Toothsome Directions In Research

Compiled by Eugene RussoIn the 1940s, the federal government created the National Institute for Dental Research in response to a pressing need: young men with an insufficient number of opposing teeth. World War II draftees were failing their physical examinations due to inadequate choppers, which was a combat concern because young soldiers needed strong opposing teeth when, say, pulling grenade pins. The institute, renamed the National Institute of Dental and Craniofacial Research (NIDCR) in 199

The Scientist Staff
Mar 28, 2004
<p></p>

Compiled by Eugene Russo

In the 1940s, the federal government created the National Institute for Dental Research in response to a pressing need: young men with an insufficient number of opposing teeth. World War II draftees were failing their physical examinations due to inadequate choppers, which was a combat concern because young soldiers needed strong opposing teeth when, say, pulling grenade pins. The institute, renamed the National Institute of Dental and Craniofacial Research (NIDCR) in 1998, now conducts much more research with relevance to systemic conditions.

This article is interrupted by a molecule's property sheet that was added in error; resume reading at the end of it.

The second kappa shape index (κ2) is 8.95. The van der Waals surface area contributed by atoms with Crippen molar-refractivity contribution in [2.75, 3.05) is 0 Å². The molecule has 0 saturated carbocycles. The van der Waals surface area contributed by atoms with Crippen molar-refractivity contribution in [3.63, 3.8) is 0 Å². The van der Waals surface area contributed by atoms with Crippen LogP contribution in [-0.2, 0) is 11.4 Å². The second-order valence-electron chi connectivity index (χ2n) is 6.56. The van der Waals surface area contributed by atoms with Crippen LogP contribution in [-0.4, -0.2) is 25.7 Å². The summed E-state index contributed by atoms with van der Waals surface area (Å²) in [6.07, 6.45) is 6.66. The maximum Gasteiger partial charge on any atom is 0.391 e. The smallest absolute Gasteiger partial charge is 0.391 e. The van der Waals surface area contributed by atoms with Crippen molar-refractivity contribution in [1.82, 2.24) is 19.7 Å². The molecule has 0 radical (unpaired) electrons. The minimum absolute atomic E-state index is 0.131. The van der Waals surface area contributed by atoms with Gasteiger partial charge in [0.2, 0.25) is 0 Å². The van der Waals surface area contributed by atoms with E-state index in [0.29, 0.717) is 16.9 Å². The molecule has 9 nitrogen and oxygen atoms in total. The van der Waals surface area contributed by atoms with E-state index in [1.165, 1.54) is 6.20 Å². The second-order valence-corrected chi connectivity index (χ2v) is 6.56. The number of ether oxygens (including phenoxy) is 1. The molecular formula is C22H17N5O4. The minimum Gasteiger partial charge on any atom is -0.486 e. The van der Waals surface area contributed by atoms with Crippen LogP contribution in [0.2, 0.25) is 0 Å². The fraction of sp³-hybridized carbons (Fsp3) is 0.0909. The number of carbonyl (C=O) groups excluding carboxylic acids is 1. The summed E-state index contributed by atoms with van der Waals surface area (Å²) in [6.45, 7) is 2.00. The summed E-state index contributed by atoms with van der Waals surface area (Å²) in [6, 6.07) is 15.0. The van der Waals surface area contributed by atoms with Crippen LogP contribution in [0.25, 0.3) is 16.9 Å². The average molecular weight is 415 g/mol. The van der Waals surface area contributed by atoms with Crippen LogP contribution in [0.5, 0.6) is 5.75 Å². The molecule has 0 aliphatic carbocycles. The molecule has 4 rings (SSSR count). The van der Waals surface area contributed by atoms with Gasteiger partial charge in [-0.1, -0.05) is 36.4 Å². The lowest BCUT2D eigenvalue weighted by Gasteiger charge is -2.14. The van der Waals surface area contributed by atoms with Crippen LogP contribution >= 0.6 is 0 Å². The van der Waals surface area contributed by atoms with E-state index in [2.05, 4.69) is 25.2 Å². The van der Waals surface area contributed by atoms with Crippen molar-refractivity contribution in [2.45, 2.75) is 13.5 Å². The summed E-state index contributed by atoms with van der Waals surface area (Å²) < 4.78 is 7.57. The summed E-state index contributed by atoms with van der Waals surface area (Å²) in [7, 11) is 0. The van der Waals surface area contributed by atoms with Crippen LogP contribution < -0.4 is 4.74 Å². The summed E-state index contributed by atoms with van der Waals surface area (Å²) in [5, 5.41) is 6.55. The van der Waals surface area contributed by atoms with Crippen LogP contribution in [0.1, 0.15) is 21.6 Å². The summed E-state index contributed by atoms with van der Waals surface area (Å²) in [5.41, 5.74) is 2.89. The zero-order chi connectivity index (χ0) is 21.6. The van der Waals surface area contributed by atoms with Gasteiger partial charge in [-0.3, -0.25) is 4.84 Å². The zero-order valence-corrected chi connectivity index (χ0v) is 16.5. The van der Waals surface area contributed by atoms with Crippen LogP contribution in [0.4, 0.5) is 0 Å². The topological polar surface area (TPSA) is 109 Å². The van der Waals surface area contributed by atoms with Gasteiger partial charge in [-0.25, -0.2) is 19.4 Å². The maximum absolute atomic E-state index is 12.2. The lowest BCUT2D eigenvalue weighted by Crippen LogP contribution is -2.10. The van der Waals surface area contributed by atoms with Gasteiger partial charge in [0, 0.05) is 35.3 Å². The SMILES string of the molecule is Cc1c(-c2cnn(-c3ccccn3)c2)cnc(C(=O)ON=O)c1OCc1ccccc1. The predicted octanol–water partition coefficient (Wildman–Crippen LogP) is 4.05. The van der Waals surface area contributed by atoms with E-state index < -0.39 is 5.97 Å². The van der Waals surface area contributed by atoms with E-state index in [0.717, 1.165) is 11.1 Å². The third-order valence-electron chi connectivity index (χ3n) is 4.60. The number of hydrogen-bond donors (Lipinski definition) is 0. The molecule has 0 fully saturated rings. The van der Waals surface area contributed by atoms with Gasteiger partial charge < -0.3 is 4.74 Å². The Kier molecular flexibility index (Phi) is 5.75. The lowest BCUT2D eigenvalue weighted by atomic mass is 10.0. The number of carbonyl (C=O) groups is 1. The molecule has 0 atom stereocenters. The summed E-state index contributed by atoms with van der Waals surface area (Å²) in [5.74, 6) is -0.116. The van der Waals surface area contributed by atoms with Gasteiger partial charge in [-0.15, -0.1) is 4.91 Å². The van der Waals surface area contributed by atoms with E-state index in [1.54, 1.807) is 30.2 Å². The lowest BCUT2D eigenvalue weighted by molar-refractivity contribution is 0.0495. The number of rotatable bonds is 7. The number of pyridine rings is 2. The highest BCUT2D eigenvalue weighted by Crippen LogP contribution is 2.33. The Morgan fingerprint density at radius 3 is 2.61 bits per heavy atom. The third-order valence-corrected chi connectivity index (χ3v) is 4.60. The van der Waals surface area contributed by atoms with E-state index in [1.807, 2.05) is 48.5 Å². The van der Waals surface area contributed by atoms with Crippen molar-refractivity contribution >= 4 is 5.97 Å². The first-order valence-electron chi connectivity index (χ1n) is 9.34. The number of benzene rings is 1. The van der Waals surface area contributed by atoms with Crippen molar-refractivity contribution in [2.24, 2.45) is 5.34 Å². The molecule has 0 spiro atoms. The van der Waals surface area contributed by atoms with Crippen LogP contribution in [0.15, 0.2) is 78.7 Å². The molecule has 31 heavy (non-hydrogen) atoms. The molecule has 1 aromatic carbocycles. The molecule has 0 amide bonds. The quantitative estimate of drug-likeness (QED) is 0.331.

"Somewhere along the way, people disembodied the craniofa-cial complex from the rest of the body, thinking that somehow it's separate," says NIDCR director Lawrence Tabak. But Tabak lobbies for more respect for the mouth. A major interface with the external world, the mouth harbors oral infections that may negatively affect one's overall health, and better analysis may lead to diagnostic predictors (see story,...

Interested in reading more?

Become a Member of

Receive full access to digital editions of The Scientist, as well as TS Digest, feature stories, more than 35 years of archives, and much more!
Already a member?